March comes in and it’s hard to believe. Peanut will be 11 at the end of this month. The years have rolled on like a dream and raised the specter of growing older, but prospering in their wake.
Today, a day after the Santa Ana winds blew through and wiped away sharp edges and pointed peaks, the sun rolled in softly over the still green hills and warmed the afternoon, burning off the cool morning breezes. Peanut and I were on our way to the dog park with Simon when a fortuitous distraction took us north instead of south to the groomed mounds, hills and larger foothills of Tierra Rejada and Moorpark to see Castle Rock farms.Peanut is a horse girl and one of the fine people for whom I write, John Lockhart, invited us out to Castle Rock to see his daughter Alice do her practice and run through the paces with Vinny, an off-track thoroughbred. He’s gorgeous, of course. At 16.2 hands, he’s a tall, roan beauty, muscular, driven and ambitious. He wants to run.
And so does Peanut. So she watched like a hawk as Vinny was charged to go cross country over four-foot bars and jumps. John’s kindness was unforced and smooth as was his daughter’s. We were so easy and calm and Peanut was blown away by the skill of horse and rider as was I. Simon came with us and his dog-sense told him that these animals, in all their grace and nobility, were not his to rule. He whined while we watched them, mostly because birds flew overhead–birds of all kinds that drew him like a flame on the hot afternoon breeze. March is spring and the burning Santa Anas of yesterday gave way to slow, calm warmth today. Simon was keenly aware of it, keen to it and while it slowed horse and human down, it only made him more electric.
Peanut awoke this morning thinking of horses-reminded of the problems she ran into last Thursday when she slipped, made mistakes and didn’t give herself the charge, the seriousness and the focus she needed to. “Dad,” she said. “Do you think I can be a serious horseback rider?”
And for the first time I’d thought about the way she asked questions. When she was five or six or seven and would ask, I felt a need to answer. I felt that I had to jump in and point out who she was going to be. I knew that what I said could make a difference and could make her choose an outcome–based entirely on what I chose. But that was no longer the case.
“Well,” I said. “I do have an opinion on this. I have known you long enough to know that you can be whatever you want to be, honey. That if this is a passion you’re choosing, then you can do it–yes. But it’s not really important what I think…”
Two nights ago, I raised my voice. Two nights ago, she had chosen to regress, to become less than she was and to hide behind the little girl she used to be. Instead of pulling her out of it and making her think more seriously, more calmly about what was next, I grew narrow and insulate. “You don’t get the luxury of acting like a five-year old when I’m paying for lessons like this…” Suddenly, money was more important than her personality, than her own humanity and occasional regression. Suddenly, the stark and bold darkness of an ungrateful child, entitled and spoiled was all I could see.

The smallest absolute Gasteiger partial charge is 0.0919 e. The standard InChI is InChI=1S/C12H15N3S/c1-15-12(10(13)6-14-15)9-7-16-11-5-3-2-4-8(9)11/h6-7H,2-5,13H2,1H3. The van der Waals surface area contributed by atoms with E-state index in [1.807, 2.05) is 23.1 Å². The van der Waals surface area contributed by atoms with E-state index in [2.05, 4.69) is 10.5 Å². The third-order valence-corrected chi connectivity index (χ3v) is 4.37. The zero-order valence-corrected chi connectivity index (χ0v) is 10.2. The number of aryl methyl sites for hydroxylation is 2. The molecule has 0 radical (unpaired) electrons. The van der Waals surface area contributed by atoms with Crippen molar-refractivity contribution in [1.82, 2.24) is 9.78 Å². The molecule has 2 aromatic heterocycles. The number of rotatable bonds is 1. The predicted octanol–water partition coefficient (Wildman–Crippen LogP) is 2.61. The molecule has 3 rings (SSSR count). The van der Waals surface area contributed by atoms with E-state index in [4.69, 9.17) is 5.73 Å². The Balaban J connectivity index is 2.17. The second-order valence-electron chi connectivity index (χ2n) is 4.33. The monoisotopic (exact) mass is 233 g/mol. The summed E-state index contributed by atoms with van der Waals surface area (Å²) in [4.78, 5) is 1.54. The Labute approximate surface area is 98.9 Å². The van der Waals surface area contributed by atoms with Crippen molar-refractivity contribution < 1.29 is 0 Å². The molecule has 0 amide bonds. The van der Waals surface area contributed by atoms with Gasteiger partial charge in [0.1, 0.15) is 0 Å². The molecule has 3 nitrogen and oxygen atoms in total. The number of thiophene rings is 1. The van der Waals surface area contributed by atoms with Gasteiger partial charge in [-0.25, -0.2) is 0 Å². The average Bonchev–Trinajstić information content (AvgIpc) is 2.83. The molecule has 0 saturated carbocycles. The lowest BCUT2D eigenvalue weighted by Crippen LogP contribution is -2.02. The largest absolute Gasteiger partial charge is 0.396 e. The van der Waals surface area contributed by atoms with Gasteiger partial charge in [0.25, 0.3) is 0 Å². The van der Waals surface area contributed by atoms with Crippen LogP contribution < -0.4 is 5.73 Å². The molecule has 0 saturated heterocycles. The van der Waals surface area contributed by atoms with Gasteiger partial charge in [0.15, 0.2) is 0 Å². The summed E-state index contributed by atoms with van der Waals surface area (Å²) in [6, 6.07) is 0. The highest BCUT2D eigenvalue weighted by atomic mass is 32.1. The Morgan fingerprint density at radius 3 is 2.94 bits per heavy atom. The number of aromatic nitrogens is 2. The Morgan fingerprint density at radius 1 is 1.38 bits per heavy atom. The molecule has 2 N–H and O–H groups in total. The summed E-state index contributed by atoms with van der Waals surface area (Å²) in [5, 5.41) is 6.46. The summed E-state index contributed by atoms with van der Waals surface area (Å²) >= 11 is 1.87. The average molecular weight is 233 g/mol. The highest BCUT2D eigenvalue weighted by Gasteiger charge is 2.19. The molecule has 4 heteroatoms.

It took me all night to see it–but I was ashamed of myself.
So, this morning–after telling her yesterday how wrong I was–how I didn’t have all the answers, I thought better of it indeed.
“Honey, the reason I behaved so badly last Thursday is actually pretty simple. I retreated to the place where I solve all your problems for you–with either love or anger–I went backward, just like you did. I said, ‘you don’t get to go there with my money.’ That was wrong. You see-you’re now at that odd age where you’ve made some choices on your own, like choosing to learn to ride horses–but you’re not entirely capable yet of making your own decisions.
However–this one is definitely a decision you get to make. You’ve chosen to ride-to learn horses and to be part of that world. Do I think you can do it? Of course I do. I think you can do anything. I know you can.
The question isn’t about what I think, Shannon. It’s about what you think. Do you think you can be that kind of horseback rider? Because it seems to me yours is the only answer that matters.”
And that’s when it occurred to me that another milestone was past today: I had to tell my daughter that what I thought wasn’t the issue and that what she thought was. “What do you think?
I learned more than she did today–and it was a little painful and a little wonderful all at once.